Memories in the networked assemblage: How algorithms shape personal photographs

Tara McLennan

Full text | PDF


The vernacular photograph becomes a meaningful memory object when an affective exchange transpires between the image, the beholder and the assemblage of human and non-human forces in a photographic collection. The archival and material conditions of photography have increasingly shifted from the physicality of Kodak envelopes, and analogue albums, to the twenty-four-hour cycles of cyberspace. The curation of vernacular images is often delegated to algorithmic slideshows, such as Facebook’s “Your Year in Review,” which propel mathematically generated stories into the beholder’s feed. In an exchange between computer and human memory, the viewer is exposed to the co-existence of the stored past within the live present, or what Henri Bergson termed “duration.” This article self-reflexively explores memory acts with photographs both in a family’s analogue collection, and in a social media timeline. From the situated perspective of a “digital wayfarer,” I query the affect of photographic assemblages that call for curatorial arrangement, seeking out socio-historical continuities and ruptures in the photographic medium. Where new memory studies suggest networked immediacy has transformed photography into a continually reiterated “now,” this article posits that the medium has not lost its relationship with remembrance: photography haunts the live feed with an algorithmically returned past.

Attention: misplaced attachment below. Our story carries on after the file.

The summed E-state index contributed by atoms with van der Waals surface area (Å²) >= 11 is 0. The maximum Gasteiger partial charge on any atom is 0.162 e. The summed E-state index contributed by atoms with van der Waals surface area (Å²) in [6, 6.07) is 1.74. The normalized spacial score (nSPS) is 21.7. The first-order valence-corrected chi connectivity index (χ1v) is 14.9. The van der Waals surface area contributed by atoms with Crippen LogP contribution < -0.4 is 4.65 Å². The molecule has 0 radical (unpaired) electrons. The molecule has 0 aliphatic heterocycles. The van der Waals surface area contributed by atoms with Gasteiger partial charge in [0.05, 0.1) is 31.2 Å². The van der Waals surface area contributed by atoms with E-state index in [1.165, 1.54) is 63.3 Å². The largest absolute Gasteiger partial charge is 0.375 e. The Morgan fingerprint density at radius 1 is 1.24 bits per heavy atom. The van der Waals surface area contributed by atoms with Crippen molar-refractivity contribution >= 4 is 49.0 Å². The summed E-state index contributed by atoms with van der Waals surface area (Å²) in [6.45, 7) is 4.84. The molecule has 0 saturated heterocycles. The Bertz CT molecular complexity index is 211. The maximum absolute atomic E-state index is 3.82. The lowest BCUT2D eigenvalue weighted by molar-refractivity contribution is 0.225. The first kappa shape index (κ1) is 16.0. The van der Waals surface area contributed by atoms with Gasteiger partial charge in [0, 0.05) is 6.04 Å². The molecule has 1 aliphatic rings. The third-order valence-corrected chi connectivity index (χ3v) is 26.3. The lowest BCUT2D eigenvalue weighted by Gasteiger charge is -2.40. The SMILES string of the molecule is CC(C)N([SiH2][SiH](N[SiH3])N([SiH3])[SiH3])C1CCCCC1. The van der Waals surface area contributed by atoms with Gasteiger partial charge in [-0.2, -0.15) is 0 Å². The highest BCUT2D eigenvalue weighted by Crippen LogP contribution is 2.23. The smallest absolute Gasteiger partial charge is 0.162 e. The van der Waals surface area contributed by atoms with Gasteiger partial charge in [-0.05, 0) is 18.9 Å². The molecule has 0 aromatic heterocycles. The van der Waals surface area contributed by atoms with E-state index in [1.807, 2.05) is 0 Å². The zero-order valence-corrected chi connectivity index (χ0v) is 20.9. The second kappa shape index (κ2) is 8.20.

Networked Photography; Memory; Archive; Algorithmic Culture; Duration

To cite this article

McLennan, Tara. “Memories in the networked assemblage: How algorithms shape personal photographs.” Fusion Journal, no. 14, 2018, pp. 30-45.

First published online: December 2018

Print Friendly, PDF & Email
Copyright © Fusion Journal